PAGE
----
Grasso Breached Duty to NYSE, N.Y. Judge Rules
Friday, October 20, 2006
A judge ruled yesterday that former New York Stock Exchange chief Dick Grasso breached his duty by failing to disclose his ballooning retirement fund in the years before his resignation, a decision that could force Grasso to hand over as much as $100 million he already received and relinquish his stake to $48 million more, prosecutors said.
In what New York State Supreme Court Justice Charles E. Ramos called a "shocking" abdication of responsibility for an executive, Grasso thwarted the stock exchange's board from fulfilling its obligations to oversee his pay and benefits before he left the nation's largest and most prestigious market three years ago.
Ramos's sharply worded order, which Grasso's lawyers called "riddled with errors," is the most important development so far in a dispute that touched off a national debate about the bounds of executive compensation.
Because the stock exchange had for years operated as a nonprofit entity, the ruling is being closely followed by that sector, which has received far less scrutiny from regulators seeking to rein in corporate pay and benefits. That, however, is beginning to change during a campaign for greater oversight of nonprofit groups by Senate Finance Committee Chairman Charles E. Grassley (R-Iowa) and the debate over the propriety of the pay package for a former leader of California's J. Paul Getty Trust.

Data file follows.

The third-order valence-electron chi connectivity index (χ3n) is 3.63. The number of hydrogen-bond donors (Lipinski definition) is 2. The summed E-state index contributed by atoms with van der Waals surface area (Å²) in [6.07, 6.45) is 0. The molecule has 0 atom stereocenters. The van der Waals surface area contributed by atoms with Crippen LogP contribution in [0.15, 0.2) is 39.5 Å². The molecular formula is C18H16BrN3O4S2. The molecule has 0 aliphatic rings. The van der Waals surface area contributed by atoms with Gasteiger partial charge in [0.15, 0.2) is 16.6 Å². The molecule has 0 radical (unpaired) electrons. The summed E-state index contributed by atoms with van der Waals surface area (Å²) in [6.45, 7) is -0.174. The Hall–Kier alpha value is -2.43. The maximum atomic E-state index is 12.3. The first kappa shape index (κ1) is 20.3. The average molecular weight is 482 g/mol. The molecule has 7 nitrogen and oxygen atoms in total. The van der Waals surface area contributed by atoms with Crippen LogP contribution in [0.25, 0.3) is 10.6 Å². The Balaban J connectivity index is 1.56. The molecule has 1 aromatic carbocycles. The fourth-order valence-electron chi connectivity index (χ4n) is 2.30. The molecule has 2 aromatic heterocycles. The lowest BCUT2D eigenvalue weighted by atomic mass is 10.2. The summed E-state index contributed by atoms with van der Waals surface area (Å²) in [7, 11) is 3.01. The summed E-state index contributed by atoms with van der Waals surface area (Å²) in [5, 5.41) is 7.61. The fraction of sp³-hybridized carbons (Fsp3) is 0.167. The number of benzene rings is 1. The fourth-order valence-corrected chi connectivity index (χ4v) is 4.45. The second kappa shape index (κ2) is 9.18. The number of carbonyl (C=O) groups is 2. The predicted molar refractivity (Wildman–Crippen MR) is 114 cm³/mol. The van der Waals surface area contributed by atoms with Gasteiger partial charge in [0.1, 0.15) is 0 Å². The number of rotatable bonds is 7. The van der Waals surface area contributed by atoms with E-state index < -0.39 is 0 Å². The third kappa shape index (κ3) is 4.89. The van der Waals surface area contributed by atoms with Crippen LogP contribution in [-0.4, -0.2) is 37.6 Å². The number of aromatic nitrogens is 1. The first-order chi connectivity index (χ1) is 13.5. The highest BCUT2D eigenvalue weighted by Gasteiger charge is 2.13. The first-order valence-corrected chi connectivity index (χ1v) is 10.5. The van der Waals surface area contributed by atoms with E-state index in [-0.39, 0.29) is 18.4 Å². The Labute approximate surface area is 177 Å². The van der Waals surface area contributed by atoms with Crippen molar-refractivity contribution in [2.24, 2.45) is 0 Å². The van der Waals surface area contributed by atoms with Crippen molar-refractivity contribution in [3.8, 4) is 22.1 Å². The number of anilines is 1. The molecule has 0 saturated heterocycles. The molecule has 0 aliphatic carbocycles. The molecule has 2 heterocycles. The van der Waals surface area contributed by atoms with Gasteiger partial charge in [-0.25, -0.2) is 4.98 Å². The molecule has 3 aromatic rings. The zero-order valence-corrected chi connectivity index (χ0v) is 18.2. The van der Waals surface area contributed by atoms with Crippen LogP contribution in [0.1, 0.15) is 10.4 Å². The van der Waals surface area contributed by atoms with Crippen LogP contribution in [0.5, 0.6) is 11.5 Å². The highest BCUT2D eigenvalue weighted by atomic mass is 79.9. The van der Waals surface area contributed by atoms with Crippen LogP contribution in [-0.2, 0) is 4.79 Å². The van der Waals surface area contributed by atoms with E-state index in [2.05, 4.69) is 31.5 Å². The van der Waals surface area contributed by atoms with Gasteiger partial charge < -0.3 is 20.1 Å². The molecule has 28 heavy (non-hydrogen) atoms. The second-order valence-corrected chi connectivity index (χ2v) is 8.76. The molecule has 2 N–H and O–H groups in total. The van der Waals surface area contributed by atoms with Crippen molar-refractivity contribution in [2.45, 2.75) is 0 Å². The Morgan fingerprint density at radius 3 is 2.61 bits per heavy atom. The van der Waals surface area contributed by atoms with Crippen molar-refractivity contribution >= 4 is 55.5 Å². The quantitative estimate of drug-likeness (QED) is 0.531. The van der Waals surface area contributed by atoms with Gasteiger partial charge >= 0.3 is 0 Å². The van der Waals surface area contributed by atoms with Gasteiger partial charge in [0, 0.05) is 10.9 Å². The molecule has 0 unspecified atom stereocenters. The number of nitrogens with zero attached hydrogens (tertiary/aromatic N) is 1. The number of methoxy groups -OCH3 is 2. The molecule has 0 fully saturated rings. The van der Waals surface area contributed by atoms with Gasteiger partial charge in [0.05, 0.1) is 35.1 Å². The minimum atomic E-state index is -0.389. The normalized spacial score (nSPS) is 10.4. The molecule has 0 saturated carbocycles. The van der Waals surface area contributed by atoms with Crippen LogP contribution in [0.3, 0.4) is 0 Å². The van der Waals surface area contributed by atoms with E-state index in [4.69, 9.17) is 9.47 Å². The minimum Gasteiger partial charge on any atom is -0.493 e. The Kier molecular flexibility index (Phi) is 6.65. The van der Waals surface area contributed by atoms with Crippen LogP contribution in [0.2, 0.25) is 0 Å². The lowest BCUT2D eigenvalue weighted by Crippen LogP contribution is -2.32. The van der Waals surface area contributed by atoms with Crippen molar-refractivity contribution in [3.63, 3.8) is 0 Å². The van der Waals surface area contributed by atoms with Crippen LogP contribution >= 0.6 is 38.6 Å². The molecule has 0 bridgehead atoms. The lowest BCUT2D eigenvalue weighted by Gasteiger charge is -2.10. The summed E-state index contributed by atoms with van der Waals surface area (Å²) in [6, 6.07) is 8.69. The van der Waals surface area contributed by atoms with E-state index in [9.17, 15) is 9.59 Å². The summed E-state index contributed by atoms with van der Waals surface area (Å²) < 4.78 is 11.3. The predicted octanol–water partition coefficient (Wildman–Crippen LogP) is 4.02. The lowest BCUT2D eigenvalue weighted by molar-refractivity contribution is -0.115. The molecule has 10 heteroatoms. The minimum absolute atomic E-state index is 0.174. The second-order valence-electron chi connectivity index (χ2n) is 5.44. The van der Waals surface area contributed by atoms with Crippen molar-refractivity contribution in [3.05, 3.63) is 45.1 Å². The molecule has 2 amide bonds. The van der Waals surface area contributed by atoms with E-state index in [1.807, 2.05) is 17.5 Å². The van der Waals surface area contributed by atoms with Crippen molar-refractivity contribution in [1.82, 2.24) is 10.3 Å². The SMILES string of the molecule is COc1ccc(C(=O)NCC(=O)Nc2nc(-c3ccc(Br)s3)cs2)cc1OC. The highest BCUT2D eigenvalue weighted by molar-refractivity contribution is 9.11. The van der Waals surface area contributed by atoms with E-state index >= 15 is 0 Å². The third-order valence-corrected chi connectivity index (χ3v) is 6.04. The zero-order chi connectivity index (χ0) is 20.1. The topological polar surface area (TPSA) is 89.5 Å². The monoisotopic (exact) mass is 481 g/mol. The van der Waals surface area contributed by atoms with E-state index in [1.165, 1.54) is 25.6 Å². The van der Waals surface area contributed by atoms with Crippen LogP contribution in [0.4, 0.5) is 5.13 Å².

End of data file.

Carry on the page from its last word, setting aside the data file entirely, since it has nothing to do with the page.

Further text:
While the numbers at stake in the Grasso case -- more than $188 million -- are unusual for their size, many businesses and nonprofit groups use deferred compensation plans similar to the one at issue in the Grasso case, legal experts said.
"This is the kind of decision that will make nonprofit CEOs sit up and take notice," said Michael W. Peregrine, a lawyer at Chicago's McDermott, Will & Emery. "They're going to spill their coffee in their laps when they read this case."
Grasso was forced out as NYSE chief in September 2003 during a furor over the reasonableness of his pay package. Much has changed since then. Critics said that Grasso had lost sight of the NYSE's roots and instead demanded to be paid like the executives of the large companies listed on the exchange. The stock exchange later merged with Archipelago Holdings and now operates as a for-profit business.
The Securities and Exchange Commission this year adopted rules requiring companies to disclose more clearly the compensation packages of their highest-paid officials. And, in part because of the Grasso uproar, board members ask more skeptical questions about compensation and ask to see tally sheets that include several years worth of deferred and retirement income, said Mary Ann Jorgenson, a corporate lawyer at Cleveland's Squire, Sanders & Dempsey.
But in New York, Attorney General Eliot L. Spitzer's two-year-old lawsuit against Grasso rages on. Yesterday's order was based on motions filed by both sides before the much-delayed trial even began. A spokesman for Spitzer, who is running for governor on the Democratic ticket, said the judge has yet to set a trial date. It is unclear whether Ramos's ruling will spur both sides to begin settlement negotiations.